The Psychology of Want (Continued)

What you want is not the materialistic part of something, it is the emotion that gets influenced by that materialistic object or as previously mentioned a person as well. The fact is, you’re adding to your delusion that it’s because of an object or other person and not because of you.

As we grow up we learn to how to control our emotions and our impulsiveness better and better. In this section, I will be explaining the typical behavior of a child to an adult and how much control we have of what we like and want.

At this stage of life, adolescence lacks a lot of control because of their frontal cortex not being developed at this point in their life. That part of our brains control logic and impulse. Since it is not developed, a child will most likely nag, whine and complain to get what they think they want right away when in reality they have no idea what they want. They only see what they like. They really enjoy immediate gratification. Obviously as adults, this would be socially-unacceptable, that’s why parents work together to help the child understand this cannot happen all the time and over time, the child will learn this and learn to control their impulsive behavior. They do not understand what they want, and only partially understand what they like.

When I say ‘pre-teen’ I mean from the age of 10-13 years of age. At this age, the person is better well-mannered than in the adolescent years and they begin to learn how to cope with not getting what they like right away. They somewhat understand they cannot get whatever it is they like and must wait and have some patience in order to get it. The emotional control is also better but it isn’t great. They still can act out, and typically do. For pre-teens, they understand more of what they like, but are still figuring out what they want. However, with the temptation of remaining an adolescent, they are figuring who they are and have distractions often that overpower their drive to find what they want.

Teenagers are people who are approximately 14-20 years of age. Teenagers, more or less have a firm sense of knowing to wait to get what they want, but they let temptation get the better of them sometimes and it happens that they act impulsively. At times, just as impulsive as a pre-teen. Teenagers also have a misunderstanding of what they want. Their frontal cortex is under development around this time of life therefore, there is some control and logical reasoning to know how to be patient and control your impulses and moods but it’s still difficult. They still only understand what they like and haven’t had enough time to realize what they want.

Adults are in the age group of 21 and over. Even adults have their moments of impulse and immaturity but they usually have the best understanding of like and want. They might not know what they want, but they more often than not tell you what they like. What they want is more complicated. Adults can still be figuring out what they want, while doing what they like. Teenagers sort of do the same by being in school and having hobbies they enjoy doing so they may someday encounter a hobby they’d want to have and will enjoy doing. Adults have jobs (usually) and are focusing on improving themselves using their skill at the job they are working at. Even when you get to adulthood, it's still undetermined whether or not you know what you want.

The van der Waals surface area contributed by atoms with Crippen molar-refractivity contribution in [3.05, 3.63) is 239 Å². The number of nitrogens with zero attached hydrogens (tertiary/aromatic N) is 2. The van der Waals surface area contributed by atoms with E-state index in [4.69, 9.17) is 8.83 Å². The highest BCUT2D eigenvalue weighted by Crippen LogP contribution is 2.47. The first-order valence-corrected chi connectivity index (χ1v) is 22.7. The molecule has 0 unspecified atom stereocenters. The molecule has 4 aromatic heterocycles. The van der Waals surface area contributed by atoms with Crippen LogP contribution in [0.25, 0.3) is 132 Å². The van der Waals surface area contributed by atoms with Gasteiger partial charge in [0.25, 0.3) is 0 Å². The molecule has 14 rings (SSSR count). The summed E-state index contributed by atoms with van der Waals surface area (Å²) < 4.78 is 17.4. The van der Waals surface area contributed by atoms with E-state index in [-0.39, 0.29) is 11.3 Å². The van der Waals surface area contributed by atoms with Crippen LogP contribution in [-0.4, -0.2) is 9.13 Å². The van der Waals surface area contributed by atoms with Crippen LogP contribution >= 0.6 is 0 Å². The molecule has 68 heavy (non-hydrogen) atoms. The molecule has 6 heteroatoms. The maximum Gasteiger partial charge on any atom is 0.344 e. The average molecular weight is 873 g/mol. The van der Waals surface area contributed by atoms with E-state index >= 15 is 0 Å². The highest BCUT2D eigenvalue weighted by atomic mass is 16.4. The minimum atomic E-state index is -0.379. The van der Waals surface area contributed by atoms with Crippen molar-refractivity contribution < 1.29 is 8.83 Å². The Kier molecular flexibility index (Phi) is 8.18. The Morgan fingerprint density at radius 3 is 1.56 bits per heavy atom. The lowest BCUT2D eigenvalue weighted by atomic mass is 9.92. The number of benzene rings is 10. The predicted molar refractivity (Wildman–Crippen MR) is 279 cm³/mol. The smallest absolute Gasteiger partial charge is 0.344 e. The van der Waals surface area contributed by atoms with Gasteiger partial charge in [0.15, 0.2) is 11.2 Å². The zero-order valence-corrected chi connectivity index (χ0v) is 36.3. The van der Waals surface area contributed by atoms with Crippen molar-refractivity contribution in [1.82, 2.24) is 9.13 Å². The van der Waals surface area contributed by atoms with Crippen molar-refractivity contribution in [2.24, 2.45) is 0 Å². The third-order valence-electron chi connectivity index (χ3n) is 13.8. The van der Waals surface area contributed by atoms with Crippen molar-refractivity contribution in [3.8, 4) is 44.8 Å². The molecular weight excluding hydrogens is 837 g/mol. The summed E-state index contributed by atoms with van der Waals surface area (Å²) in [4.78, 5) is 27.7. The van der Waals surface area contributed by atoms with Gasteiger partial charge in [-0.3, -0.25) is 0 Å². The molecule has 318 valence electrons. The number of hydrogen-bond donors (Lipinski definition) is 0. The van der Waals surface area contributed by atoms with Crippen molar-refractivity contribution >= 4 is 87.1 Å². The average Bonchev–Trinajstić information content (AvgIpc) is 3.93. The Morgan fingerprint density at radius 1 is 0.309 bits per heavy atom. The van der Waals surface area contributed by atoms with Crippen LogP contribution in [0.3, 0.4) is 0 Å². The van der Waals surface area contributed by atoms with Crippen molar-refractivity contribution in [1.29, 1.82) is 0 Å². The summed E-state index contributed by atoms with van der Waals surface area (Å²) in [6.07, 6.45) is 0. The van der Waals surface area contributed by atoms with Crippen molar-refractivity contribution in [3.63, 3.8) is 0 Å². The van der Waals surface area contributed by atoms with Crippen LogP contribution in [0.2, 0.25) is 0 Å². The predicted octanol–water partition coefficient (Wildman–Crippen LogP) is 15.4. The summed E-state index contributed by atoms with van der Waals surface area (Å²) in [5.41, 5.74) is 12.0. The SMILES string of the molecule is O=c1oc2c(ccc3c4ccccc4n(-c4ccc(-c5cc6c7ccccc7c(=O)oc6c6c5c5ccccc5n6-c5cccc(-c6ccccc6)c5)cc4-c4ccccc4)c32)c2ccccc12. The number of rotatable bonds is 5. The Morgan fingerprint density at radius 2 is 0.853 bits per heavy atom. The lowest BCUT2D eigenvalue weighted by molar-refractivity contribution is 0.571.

Here are a few simple equations: Knowledge + experience - ignorance = wisdom
Wisdom + experience = happiness
Self-realization + experience = ultimate happiness

Hierarchy of Needs



My personal theory would be understanding our purpose for living, for being on Earth and you will find the ultimate happiness because you'll understand how to achieve it. That's why I mentioned in one of my equations "self-realization" to teach you that once you understand yourself you will understand your own happiness and how to become truly happy.

As shown above, Abraham Maslow created a theory of a personal hierarchy of needs. Although, I agree with Maslow, I still believe it is subjective to one's knowledge. I won't get there because that is a different philosophical topic for another day. His goal was to show others that once we self-actualize we will find our purpose and that knowledge will give us the hope we need to be happy. As ignorant as human beings are though, we aren't ready, in my opinion. In his, he believed it is possible but only the greatest of people can achieve the peak of the hierarchy.


People look for the emotion within the object or status instead of feeling it in themselves. The reason why this happens is because it is evidently justified and with an influence, that influence will motivate and heighten a certain mood and therefore, creating a false sense of want. They want to pursue a feeling that literally does not exist from the object or status they have obtained.

To understand what you want, you will need to understand yourself and eventually, you will understand your happiness. That happiness will help you visualize and realize what you could not imagine was possible into something that is an inevitable. Even if you don't achieve true happiness in this lifetime, you are helping mankind find a way to achieve it!



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    • Akriti Mattu profile image

      Akriti Mattu 

      3 years ago from Shimla, India

      Excellent post